The Cup was finally collected and the two arrived in Stamford about 10 p.m., while Bolt is stranded on Long Island unable to get back home to Toronto.
The next day, Quick does not take the Cup out in public, choosing instead to stay at his home in nearby Greenwich, until an evening dinner party. That party ends shortly after midnight and is followed by a five-hour trip from Connecticut to Ithaca, N.Y., with the two taking turns driving through the dark, hilly roads. Luckily they didn't encounter any deer along the way and the Cup, complete with its gleaming shine, is ready to roll for Kings captain Dustin Brown's big day shortly before 8 a.m.
Neubrand carries with him a scrapbook of his adventures with the Cup. It features the Cup's trip into the Hollywood Hills to the famous Hollywood sign with Luc Robitaille, now the Kings' president of business operations who won his only Cup as a player with the Detroit Red Wing in 2002.
When Chicago won the Cup in 2010, Neubrand accompanied the Cup to France and the Eiffel Tour with netminder Cristobal Huet.
"When am I ever [going to] get to go to the Eifel Tour?" he asks with a shrug reinforcing that, yes, this might be among the coolest jobs in the land.
And while it's true there is something to be said for hanging out with the most recognizable of all sports' trophies, these men are not just glorified security guards but rather have to marry the iron fist and the velvet glove. They must be unfailingly gracious with the literally tens of thousands of people with whom they will come in contact with in a summer but relentlessly protective of the Cup's physical well-being and its tradition and mystique.
That's why, for instance, you'll never see pictures of the Cup in a strip club.
Needless to say, this element of the job is sacrosanct to all who are entrusted with the Cup's care.
Both Pritchard and Neubrand groan when asked about last summer's well-publicized mishap in St. John's Newfoundland with Boston's Michael Ryder.
The Cup took a tumble in broad daylight when someone connected to a hastily organized public appearance with local politicians forgot to adequately secure the legs on a folding table. When Ryder set the Cup down, the table collapsed and down went the Cup.
Although some quick repair work that involved Pritchard's white gloves and a police officer's portable took kit left the Cup as good as new, even now Pritchard and Neubrand, on duty that day, grimace at the thought.
So, yes, keeping over-exuberant people (and themselves) from damaging the Cup is part of the job. Only close family and friends are allowed to pick up the Cup and even then that activity is kept to a minimum.
"It's really such a special privilege to lift it," Neubrand explained.
But the role is more complex, nuanced if you will, than simply keeping drunken people and small children from making a mess with the Cup.
At public events the Cup's handlers often make suggestions on how to ensure that the maximum number of people has contact with the Cup and that not too many people go home angry or disappointed.
It's often a fine line, given the hundreds that will show up to see the Cup.
"We give them little bits of advice for their consideration and suggestions throughout the day," Neubrand said.
"Some of these guys are so nice they just don't want to say no."
So saying "no" is often left to the Cup's attendants.
There are other things to consider, including food.
"I always say a well-fed Cup guy is a happy Cup guy," Neubrand noted before devouring what was left of a bag of sour-cream-and-dill-pickle chips that survived the trip from Stamford.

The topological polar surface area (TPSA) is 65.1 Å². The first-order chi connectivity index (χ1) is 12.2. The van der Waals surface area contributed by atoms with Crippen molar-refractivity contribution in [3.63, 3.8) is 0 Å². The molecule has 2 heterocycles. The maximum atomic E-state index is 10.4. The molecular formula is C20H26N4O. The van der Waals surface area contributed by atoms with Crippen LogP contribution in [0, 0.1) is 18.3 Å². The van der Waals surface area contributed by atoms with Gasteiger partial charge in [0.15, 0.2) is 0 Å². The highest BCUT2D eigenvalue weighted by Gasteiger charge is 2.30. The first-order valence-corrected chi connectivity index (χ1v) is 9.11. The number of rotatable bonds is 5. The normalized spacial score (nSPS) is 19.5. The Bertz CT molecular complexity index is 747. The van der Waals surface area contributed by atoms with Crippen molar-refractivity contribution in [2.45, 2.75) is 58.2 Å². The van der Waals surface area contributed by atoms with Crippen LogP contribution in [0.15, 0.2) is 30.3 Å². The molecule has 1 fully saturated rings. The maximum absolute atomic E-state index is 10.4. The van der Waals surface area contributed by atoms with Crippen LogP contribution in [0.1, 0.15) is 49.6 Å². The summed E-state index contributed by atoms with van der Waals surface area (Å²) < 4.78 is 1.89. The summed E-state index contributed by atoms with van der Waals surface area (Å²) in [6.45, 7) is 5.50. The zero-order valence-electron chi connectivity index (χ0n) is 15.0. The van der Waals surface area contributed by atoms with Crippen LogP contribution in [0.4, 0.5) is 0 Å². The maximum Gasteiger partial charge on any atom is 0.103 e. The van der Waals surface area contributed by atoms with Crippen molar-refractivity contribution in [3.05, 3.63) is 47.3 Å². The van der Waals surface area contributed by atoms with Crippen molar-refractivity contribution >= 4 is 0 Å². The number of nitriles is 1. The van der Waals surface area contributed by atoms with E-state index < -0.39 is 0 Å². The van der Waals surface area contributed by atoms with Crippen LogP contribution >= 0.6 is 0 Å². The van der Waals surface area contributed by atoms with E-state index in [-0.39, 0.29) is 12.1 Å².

For all the travel nightmares, the late nights and early mornings, there is something reaffirming about the job, the delivery of memories that will last a lifetime, from Siberia to Southern California.
Pritchard was with the Cup when it made its historic first pilgrimage to Russia and Red Square with Igor Larionov, Slava Fetisov and the rest of the Russian Red Wings back in 1997. This summer it returned with Kings players Slava Voynov and Andrei Loktionov before heading to Slovenia with Anze Kopitar.
Neubrand's favorite moment actually came when he took the Cup to arctic Canada for a tournament in Nunavut. The only access to the community was via snowmobile or by airplane. Some people drove their snow machines 250 miles to see the Cup in weather that dipped to minus-65.
"It was just a great experience," Neubrand said.
"I had caribou. It was awesome."
But, really, when is there not a good time to be had with this trophy?
"It's the Cup, right?" said Neubrand, a father of two who actually met his future wife during a visit with the Cup in Tampa Bay.
The men who accompany the Cup on its annual journey spend lots of time watching people file past the trophy, as was the case in Ithaca as Brown and his wife Nicole raised money for a local veterans' charity. But there are also the moments of great emotion, visits to graveyards to honor parents or grandparents, siblings or cousins who would have taken great joy in the Cup's visit.
Bret Hedican broke down at his St. Paul, Minn., high school when they retired his jersey on the day he brought the Cup home.
Patrick Kane's visit with the Cup two summers ago included a visit to a cancer patient who had one of his life's wishes fulfilled by the trophy's visit.
Matt Cullen, who won the Cup in 2006 with Carolina kept the Cup in his bedroom overnight until its early-morning departure and then he refused to vacuum the ring in the carpet the trophy had left, trying to hold on to every last essence of the visit for as long as possible.
Neubrand said he has seen players tear up when the Cup arrives, and there is always a moment of sadness when the Cup moves on.
"I've had guys tell me it ranks right up there with the birth of a child or a wedding day for them," Neubrand said.
While it's true there is something to be said for hanging out with the most recognizable of all sports' trophies, the keepers of the Cup are not just glorified security guards but rather have to marry the iron fist and the velvet glove, writes Scott Burnside.